'We're not Cream!' - How Gary Moore, Jack Bruce and Ginger Baker made an album

BBM: Gary Moore, Ginger Baker, Jack Bruce
BBM: L-R Gary Moore, Ginger Baker, Jack Bruce (Image credit: Peter Still \/ Getty Images)

When Gary Moore joined Jack Bruce and Ginger Baker in the ‘ersatz Cream’ BBM in 1993, it was a dream come true for the guitarist – but one that was over almost as soon as it began.

We tell the full story of the short-lived and bumpy ride of Baker-Bruce-Moore in Classic Rock 243, and we’ve reproduced an excerpt below, in which the trio enter the studio to record their debut album…

It all started calmly enough. The new band went into the large residential studio at Hook End, Berkshire. And as a present for Ginger, Gary’s team managed to track down Ginger’s old Ludwig double-bass-drum Cream drum kit on sale in a drum shop in North London. “Ginger walked in,” said Gary, “and he was just freaked when he saw it. But he didn’t end up using it because it didn’t sound as good as his modern kit.”

Gary did have concerns, though, when Ginger first arrived at the studio, as producer Ian Taylor explains: “Ginger had been paid a lot of money for the session, flown in from America Business Class and so on, and he turned up with hands full of cuts and calluses. Turned out that Ginger had been building fences for his horses and his hands looked like a stockman’s.”

He also had a whopping great bump on his head. Apparently he had been doing a spot of roof repairs on a windy day. He tried to grab his hat as it blew off, forgetting that he was holding a hammer at the time.

After they ran through some Cream songs to warm up, “we started putting down tracks and it was very easy,” Gary said. “There was no problem at all. It was really fun and I got a great insight into the chemistry between Jack and Ginger. It wasn’t what I thought at all; they weren’t at each other’s throats. I think Jack really looks up to Ginger, and Ginger knows it, so he’ll never tell him he’s any good. They’re like two brothers, just winding each other up.

“One day I said to Jack: ‘Can you ask Ginger to play the hi-hat pattern like he did on Born Under A Bad Sign?’ ‘No way. I’m not fuckin’ asking him. You ask him.’ So I just pressed the button in the control room and asked him to play that pattern and he said: ‘Yeh, sure, man. No problem.’ And Jack looked at me speechless. They were just like an old married couple. It’s just the way they were.”

Ian Taylor agrees that, for the most part, and given the egos, it was remarkably plain sailing.

“We did have one problem over timing with Ginger. For some reason we were using a click track on Where In The World, and Ginger just couldn’t or wouldn’t get on with it. It can be a problem for the older drummers. I remember the contacts sheets back from Virgin, it was such a strong image.”

It was also the most amazing juxtaposition: rock’s Grade-A curmudgeon in a long black coat, smoking a fag, presented as a heavenly celestial being – one of rock’s classic album covers.

The album, Around The Next Dream, was released on May 17, 1994 at the start of the tour. The whole vibe about a possible Cream reunion, and the fact that half the songs clearly had their Cream antecedence, gave the critics ample ammunition for comments along the lines of: ‘They couldn’t get Eric, so they got Gary instead’, which was a world away from the truth.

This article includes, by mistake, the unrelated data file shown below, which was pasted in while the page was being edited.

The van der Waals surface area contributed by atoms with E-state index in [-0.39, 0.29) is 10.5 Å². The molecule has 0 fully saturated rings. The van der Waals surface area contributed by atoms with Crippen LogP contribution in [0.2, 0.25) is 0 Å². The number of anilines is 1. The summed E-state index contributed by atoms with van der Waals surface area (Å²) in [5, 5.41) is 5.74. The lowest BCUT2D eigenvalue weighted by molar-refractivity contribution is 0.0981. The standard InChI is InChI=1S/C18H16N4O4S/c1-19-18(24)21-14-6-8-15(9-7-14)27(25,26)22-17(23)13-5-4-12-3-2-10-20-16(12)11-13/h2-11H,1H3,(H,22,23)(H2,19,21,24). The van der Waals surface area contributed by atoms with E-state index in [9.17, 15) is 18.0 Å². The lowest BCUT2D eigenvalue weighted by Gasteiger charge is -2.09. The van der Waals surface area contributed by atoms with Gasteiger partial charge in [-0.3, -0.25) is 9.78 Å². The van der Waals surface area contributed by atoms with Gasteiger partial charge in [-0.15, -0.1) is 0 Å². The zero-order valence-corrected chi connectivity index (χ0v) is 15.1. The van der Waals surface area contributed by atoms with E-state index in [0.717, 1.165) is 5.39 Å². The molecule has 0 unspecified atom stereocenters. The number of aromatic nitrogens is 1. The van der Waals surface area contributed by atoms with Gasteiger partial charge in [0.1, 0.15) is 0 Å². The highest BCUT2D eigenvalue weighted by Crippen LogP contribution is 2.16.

Gary recalled that one interviewer actually asked him: “Have you always wanted to be Eric Clapton? And now you can be?”

“And I thought: ‘No, fuck off.’ And then Ginger chimed in with ‘Gary plays like Gary. Eric plays like Eric.’”

Jack also found the ‘ersatz Cream’ jibes very irksome: “We deliberately wanted to nod towards Cream. It was around the time when Oasis were copying The Beatles, so I thought: ‘Why shouldn’t I do a copy of me?’ So it was very deliberate, and I thought it worked very well.”

Some reviewers did buck the trend: Q magazine concluded that the album was “satisfyingly well rounded… which proves that BBM are not Cream re-formed with one notable omission, but a credible band in their own right.”

Even the ever-astringent Charles Shaar Murray, writing in Rolling Stone, felt that improved recording techniques gave this band a sound that was “bigger, cleaner, rounder and more defined than the often fuzzy, scuzzy, overcompressed Cream”, and thought Gary had out-Gibsoned and out-Marshalled his illustrious predecessor.

Despite all the carping, the album sold well in Europe and got to No.9 in the UK chart.

Taken from the brand new official Gary Moore biography I Can’t Wait Until Tomorrow. Only available in the forthcoming BMG Gary Moore: Blues And Beyond box set. Buy it from Amazon.

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Harry Shapiro

Harry Shapiro has been a writer, journalist and editor for over forty years specialising in all aspects of drug use and addiction and also popular music – rock, jazz and blues. He has  an extensive portfolio of books and articles – from popular biography and books for young people through to peer-reviewed academic journal articles. He is also the Director of DrugWise, an online drug information service, and active in the world of tobacco harm reduction through the Global Forum on Nicotine. He is the author of Jimi Hendrix: Electric Gypsy, Eric Clapton: Lost in the Blues, Waiting for the Man: the Story of Drugs and Popular Music and many other titles.